Be­yond cold stor­age: Tech­nol­o­gy de­signed to keep or­gans warm, helps liv­er trans­plant pa­tients in key study

Since the 1960s, cold stor­age emerged as the pre­ferred method for or­gan preser­va­tion for trans­plan­ta­tion, but it didn’t tick all the box­es — lim­i­ta­tions such as the risk of ear­ly graft dys­func­tion still con­tribute to chron­ic com­pli­ca­tions. So an up­grade was in or­der. In­stead of flush­ing and pre­serv­ing the pro­cured or­gan at rough­ly freez­ing tem­per­a­tures, new tech­nol­o­gy ac­tu­al­ly keeps the or­gans warm and toasty for trans­plan­ta­tion in a bid to im­prove or­gan ac­ces­si­bil­i­ty and im­prove trans­plan­ta­tion out­comes.

The tech­nol­o­gy, pi­o­neered by An­dover, Mass­a­chu­setts-based Trans­Medics, ap­proved for use by the FDA for lung preser­va­tion, is un­der reg­u­la­to­ry re­view for the heart — and is be­ing test­ed for the liv­er. On Tues­day, the de­vel­op­er un­veiled late-stage da­ta that showed its prod­uct, called the Or­gan Care Sys­tem (OCS) Sys­tem, low­ered the in­ci­dence of ear­ly al­lo­graft dys­func­tion (EAD) — an ini­tial poor func­tion of the trans­plant­ed liv­er that typ­i­cal­ly por­tends poor al­lo­graft and pa­tient sur­vival.

The 300-pa­tient tri­al, chris­tened PRO­TECT, as­sessed the im­pact of the OCS sys­tem on pre­serv­ing and as­sess­ing donor liv­ers in­tend­ed for trans­plan­ta­tion — 153 pa­tients were trans­plant­ed with the OCS Liv­er and 147 pa­tients were on the con­trol group, which em­ployed cold stor­age meth­ods.

The pri­ma­ry ef­fec­tive­ness end­point was the in­ci­dence of EAD in the first 7 days fol­low­ing trans­plant pro­ce­dures, and that was met: 17.3% for OCS ver­sus 30.5% for con­trol (p=0.009). The main safe­ty goal, the av­er­age num­ber of liv­er graft-re­lat­ed se­ri­ous ad­verse events per pa­tient mea­sured over 30 days fol­low­ing trans­plan­ta­tion, was al­so achieved 0.046 for the OCS group, com­pared to 0.075 in the con­trol arm (p<0.0001).

Sec­ondary ef­fi­ca­cy end­points, in­clud­ing a sig­nif­i­cant­ly low­er in­ci­dence of is­chemic cholan­giopa­thy com­pli­ca­tions at 6 months post-trans­plan­ta­tion, were al­so met.

Mal­colm Mac­Con­mara UT South­west­ern

“To our knowl­edge, these re­sults from the OCS Liv­er PRO­TECT tri­al rep­re­sent the first time a new tech­nol­o­gy or ther­a­py has had a pos­i­tive im­pact on both EAD and is­chemic cholan­giopa­thy in liv­er trans­plan­ta­tion,” said Mal­colm Mac­Con­mara, the tri­al’s co-in­ves­ti­ga­tor and di­rec­tor of the or­gan re­search lab at UT South­west­ern Med­ical Cen­ter. “If ap­proved, this would safe­ly ex­pand the uti­liza­tion of donor liv­ers and sig­nif­i­cant­ly in­crease the num­ber of liv­ers avail­able for life-sav­ing trans­plan­ta­tion.”

For now, the OCS sys­tem is ap­proved for lung preser­va­tion — it is de­signed to re­duce the time dur­ing which the lungs lack blood and oxy­gen sup­port out­side of the body. It in­cludes a portable en­clo­sure with me­chan­i­cal and elec­tri­cal com­po­nents used to warm, ven­ti­late and per­fuse the lungs — as well as a lung preser­va­tion so­lu­tion com­bined with packed red blood cells. The trans­plant team can al­so mon­i­tor and as­sess the donor lungs while they are be­ing per­fused be­fore trans­plan­ta­tion.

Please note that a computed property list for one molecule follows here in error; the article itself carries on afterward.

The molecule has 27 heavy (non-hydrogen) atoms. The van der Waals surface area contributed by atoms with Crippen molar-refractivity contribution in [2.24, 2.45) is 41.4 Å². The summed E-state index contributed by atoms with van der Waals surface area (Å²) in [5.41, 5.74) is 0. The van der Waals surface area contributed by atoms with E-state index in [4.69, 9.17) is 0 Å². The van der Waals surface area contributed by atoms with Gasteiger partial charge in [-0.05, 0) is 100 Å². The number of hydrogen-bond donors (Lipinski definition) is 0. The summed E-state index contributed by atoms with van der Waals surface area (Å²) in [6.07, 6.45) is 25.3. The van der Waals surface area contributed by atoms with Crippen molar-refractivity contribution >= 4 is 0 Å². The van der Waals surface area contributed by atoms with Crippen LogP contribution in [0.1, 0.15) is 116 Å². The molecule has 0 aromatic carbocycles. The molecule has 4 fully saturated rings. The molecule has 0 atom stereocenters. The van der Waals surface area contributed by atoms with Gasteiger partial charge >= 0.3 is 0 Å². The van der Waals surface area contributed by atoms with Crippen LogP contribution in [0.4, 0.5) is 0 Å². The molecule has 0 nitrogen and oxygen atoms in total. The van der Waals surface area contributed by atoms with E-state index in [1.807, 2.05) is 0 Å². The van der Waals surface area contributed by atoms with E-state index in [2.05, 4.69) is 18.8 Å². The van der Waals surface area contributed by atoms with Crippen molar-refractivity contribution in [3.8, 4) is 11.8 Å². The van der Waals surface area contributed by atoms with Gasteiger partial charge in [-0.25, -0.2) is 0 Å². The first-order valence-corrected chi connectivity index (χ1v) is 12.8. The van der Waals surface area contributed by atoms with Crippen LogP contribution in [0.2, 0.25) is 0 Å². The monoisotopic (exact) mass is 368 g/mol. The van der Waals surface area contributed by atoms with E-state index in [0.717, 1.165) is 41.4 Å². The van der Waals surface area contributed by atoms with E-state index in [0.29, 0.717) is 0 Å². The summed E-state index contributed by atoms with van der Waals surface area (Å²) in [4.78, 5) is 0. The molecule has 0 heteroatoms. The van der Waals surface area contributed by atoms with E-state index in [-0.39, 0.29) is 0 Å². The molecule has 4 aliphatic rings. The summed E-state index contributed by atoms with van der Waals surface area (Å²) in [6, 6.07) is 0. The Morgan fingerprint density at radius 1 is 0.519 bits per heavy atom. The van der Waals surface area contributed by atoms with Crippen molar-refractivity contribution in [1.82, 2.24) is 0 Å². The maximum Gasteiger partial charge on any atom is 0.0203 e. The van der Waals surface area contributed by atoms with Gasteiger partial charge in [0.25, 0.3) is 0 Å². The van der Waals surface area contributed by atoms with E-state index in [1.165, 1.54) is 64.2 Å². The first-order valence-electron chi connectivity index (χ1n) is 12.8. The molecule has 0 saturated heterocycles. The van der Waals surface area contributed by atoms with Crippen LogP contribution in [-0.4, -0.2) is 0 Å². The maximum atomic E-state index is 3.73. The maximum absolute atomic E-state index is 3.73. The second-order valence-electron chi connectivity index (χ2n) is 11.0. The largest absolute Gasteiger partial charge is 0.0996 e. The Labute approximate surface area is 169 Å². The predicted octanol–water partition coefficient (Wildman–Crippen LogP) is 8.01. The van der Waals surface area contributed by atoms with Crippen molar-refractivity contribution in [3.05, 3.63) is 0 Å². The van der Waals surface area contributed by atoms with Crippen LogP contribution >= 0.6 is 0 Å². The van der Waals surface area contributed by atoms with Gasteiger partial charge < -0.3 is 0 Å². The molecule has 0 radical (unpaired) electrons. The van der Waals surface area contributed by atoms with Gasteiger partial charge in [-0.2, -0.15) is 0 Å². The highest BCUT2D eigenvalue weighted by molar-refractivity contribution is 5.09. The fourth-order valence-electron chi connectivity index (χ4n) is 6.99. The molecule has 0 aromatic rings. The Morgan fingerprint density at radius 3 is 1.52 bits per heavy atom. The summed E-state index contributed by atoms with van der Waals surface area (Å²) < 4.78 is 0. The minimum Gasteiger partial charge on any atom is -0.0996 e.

Ini­tial­ly it was sanc­tioned for use in on­ly stan­dard-cri­te­ria donor lungs, but last year the FDA ex­pand­ed its use in donor lung pairs ini­tial­ly con­sid­ered un­ac­cept­able for trans­plan­ta­tion based on lim­i­ta­tions of cold stor­age preser­va­tion, for ex­am­ple for pa­tients that are ge­o­graph­i­cal­ly dis­tant.

IDC: Life Sci­ences Firms Must Em­brace Dig­i­tal Trans­for­ma­tion Now

Pre-pandemic, the life sciences industry had settled into a pattern. The average drug took 12 years and $2.9 billion to bring to market, and it was an acceptable mode of operations, according to Nimita Limaye, Research Vice President for Life Sciences R&D Strategy and Technology at IDC.

COVID-19 changed that, and served as a proof-of-concept for how technology can truly help life sciences companies succeed and grow, Limaye said. She recently spoke about industry trends at Egnyte’s Life Sciences Summit 2022. You should watch the entire session, free and on-demand, but here’s a brief recap of why she’s urging life sciences companies to embrace digital transformation.

Tom Barnes, Orna Therapeutics CEO

UP­DAT­ED: 'We have failed to fail': Mer­ck gam­bles $250M cash on a next-gen ap­proach to mR­NA — af­ter punt­ing its big al­liance with Mod­er­na

Merck went in deep on its collaboration with Moderna on new mRNA programs, and dropped them all over time, including their RSV partnership. But after writing off what turned out as one of the most successful infectious disease players in the business, Merck is coming in this morning with a new preclinical alliance — this time embracing a biotech that hopes to eventually outdo the famously successful mRNA in a new run at vaccines and therapeutics.

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Kate Haviland, Blueprint Medicines CEO